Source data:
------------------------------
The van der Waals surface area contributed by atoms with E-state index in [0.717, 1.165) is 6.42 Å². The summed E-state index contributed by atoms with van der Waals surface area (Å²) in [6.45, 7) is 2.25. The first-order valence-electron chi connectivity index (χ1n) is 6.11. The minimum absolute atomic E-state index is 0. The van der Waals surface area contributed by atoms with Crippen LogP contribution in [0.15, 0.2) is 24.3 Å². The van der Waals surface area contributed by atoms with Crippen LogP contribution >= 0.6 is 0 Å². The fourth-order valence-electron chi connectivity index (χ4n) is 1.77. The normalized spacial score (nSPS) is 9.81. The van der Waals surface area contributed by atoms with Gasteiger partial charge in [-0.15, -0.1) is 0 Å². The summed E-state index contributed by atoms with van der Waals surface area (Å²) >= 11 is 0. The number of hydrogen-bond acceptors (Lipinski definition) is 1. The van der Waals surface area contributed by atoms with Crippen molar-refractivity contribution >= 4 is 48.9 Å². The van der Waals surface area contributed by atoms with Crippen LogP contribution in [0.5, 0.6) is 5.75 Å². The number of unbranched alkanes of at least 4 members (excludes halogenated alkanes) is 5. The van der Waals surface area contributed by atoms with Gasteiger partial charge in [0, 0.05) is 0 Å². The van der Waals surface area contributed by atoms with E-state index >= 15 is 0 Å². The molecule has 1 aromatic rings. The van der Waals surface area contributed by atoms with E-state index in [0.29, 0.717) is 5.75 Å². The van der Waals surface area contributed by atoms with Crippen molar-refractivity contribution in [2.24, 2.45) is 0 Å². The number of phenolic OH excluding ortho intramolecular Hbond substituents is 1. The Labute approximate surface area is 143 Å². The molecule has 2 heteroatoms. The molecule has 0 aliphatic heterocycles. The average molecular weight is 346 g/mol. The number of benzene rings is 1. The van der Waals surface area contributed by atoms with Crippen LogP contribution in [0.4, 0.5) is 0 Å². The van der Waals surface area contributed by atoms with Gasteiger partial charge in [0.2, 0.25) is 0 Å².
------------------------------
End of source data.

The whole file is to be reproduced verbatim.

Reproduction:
The van der Waals surface area contributed by atoms with E-state index in [0.717, 1.165) is 6.42 Å². The summed E-state index contributed by atoms with van der Waals surface area (Å²) in [6.45, 7) is 2.25. The first-order valence-electron chi connectivity index (χ1n) is 6.11. The minimum absolute atomic E-state index is 0. The van der Waals surface area contributed by atoms with Crippen LogP contribution in [0.15, 0.2) is 24.3 Å². The van der Waals surface area contributed by atoms with Crippen LogP contribution >= 0.6 is 0 Å². The fourth-order valence-electron chi connectivity index (χ4n) is 1.77. The normalized spacial score (nSPS) is 9.81. The van der Waals surface area contributed by atoms with Gasteiger partial charge in [-0.15, -0.1) is 0 Å². The summed E-state index contributed by atoms with van der Waals surface area (Å²) >= 11 is 0. The number of hydrogen-bond acceptors (Lipinski definition) is 1. The van der Waals surface area contributed by atoms with Crippen molar-refractivity contribution >= 4 is 48.9 Å². The van der Waals surface area contributed by atoms with Crippen LogP contribution in [0.5, 0.6) is 5.75 Å². The number of unbranched alkanes of at least 4 members (excludes halogenated alkanes) is 5. The van der Waals surface area contributed by atoms with Gasteiger partial charge in [0, 0.05) is 0 Å². The van der Waals surface area contributed by atoms with E-state index >= 15 is 0 Å². The molecule has 1 aromatic rings. The van der Waals surface area contributed by atoms with E-state index in [0.29, 0.717) is 5.75 Å². The van der Waals surface area contributed by atoms with Crippen molar-refractivity contribution in [2.24, 2.45) is 0 Å². The number of phenolic OH excluding ortho intramolecular Hbond substituents is 1. The Labute approximate surface area is 143 Å². The molecule has 2 heteroatoms. The molecule has 0 aliphatic heterocycles. The average molecular weight is 346 g/mol. The number of benzene rings is 1. The van der Waals surface area contributed by atoms with Crippen LogP contribution in [0.4, 0.5) is 0 Å². The van der Waals surface area contributed by atoms with Gasteiger partial charge in [0.2, 0.25) is 0 Å².